Defending Native women from violence remains hot topic at AFN

This year’s theme is Innovation in the past, present and future. The issue of violence against women is at the forefront of the conference. Listen now

With Federal Funding Drying Up, Fate of Trails Program Uncertain

Whether it's with bicycles, ATVs, or hiking boots, summer is a prime time for Alaskans to go and play outside. There are hundreds of miles of trails available for use across the state, and much of that system is developed and maintained with federal funding. But now, some of that money is at risk of drying up, and outdoor enthusiasts are worried about what that could mean for recreation in the state. Download Audio
Gov. Mike Dunleavy

Dunleavy’s veto erases $8.5M from Alaska ferry budget

Gov. Mike Dunleavy vetoed around 12% of the ferry operating budget on Thursday. That leaves the Alaska Marine Highway System with nearly $8.5 million less to run its vessels over the next 18 months.
A woman in a woven hat holds a skin drum in the air as people in hard hats look on.

CARES Act money helps Tribes address affordable housing and homelessness

Congress appropriated $100 million earlier this year to help Tribes cope with housing and sanitation issues during the coronavirus pandemic.

A star and exoplanet will be named ‘Nushagak’ and ‘Mulchatna’

Around 900 names were submitted for the contest and a little over 2,600 votes were cast. Nushagak and Mulchatna received 25.7% of the votes, just edging out Yellowstone and Old Faithful at 25.3%.

Petersburg opposes Mental Health logging plan

Petersburg’s Borough Assembly on Tuesday voted to send a letter urging a land exchange rather than logging Alaska Mental Health Trust lands on a steep hillside above Mitkof Highway south of downtown. Listen now
A courtroom with a lawyer testifying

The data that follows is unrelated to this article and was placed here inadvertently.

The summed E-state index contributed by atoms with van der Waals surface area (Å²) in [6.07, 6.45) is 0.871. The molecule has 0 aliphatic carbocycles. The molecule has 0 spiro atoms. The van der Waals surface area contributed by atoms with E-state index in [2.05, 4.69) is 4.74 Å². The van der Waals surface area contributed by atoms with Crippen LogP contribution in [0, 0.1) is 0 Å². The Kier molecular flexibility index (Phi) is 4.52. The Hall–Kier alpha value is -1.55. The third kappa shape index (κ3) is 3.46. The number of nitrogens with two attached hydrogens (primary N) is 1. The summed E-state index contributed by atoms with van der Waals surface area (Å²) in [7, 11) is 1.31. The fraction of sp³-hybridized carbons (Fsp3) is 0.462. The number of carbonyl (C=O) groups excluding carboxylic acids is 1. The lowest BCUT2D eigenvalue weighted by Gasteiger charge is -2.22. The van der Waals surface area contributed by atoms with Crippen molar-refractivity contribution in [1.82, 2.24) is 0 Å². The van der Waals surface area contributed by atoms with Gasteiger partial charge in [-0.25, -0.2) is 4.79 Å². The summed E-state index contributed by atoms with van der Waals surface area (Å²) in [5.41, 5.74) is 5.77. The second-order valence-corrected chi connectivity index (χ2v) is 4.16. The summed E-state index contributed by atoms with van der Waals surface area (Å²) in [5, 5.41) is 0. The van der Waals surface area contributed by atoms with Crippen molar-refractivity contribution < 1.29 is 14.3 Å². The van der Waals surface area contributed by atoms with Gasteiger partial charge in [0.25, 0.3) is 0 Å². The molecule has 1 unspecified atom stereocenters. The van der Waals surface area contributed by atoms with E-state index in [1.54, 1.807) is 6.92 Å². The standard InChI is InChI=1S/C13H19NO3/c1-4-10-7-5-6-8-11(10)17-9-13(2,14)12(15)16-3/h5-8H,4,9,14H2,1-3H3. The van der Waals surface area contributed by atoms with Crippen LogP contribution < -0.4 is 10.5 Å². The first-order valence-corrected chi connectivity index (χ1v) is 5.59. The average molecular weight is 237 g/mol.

Anchorage judge Jennifer Stuart Henderson to be newest Alaska Supreme Court justice

Dunleavy appointed Henderson six days after asking the Alaska Judicial Council for a new slate of nominees.

Alaska Railroad’s first black conductor celebrates unprecedented 50 years with company

Harry Ross never imagined he’d be conducting trains. But in 1968 he became the first black conductor for the Alaska Railroad. March 6th will be Ross’ 50th anniversary with the company, a milestone never reached by any other trainman. Listen now

Alaska Native language groups convene to translate census materials

The gathering at the Alaska Native Heritage Center in Anchorage included about 25 people representing the Gwich'in, Inupiat, Yup'ik and Koyukon cultures.

Solving The Childcare Crisis In Rural Alaska

Finding quality, affordable childcare for young children can be a challenge anywhere in Alaska. It’s especially difficult in rural Alaska’s hub communities – where the cost of living is high and space is often hard to find. It becomes a factor in attracting professionals to jobs at regional health and other organizations. In the next installment of our series “Being Young in Rural Alaska” from the producers of Kids These Days, Anne Hillman takes a look at how some communities are trying to meet the challenge.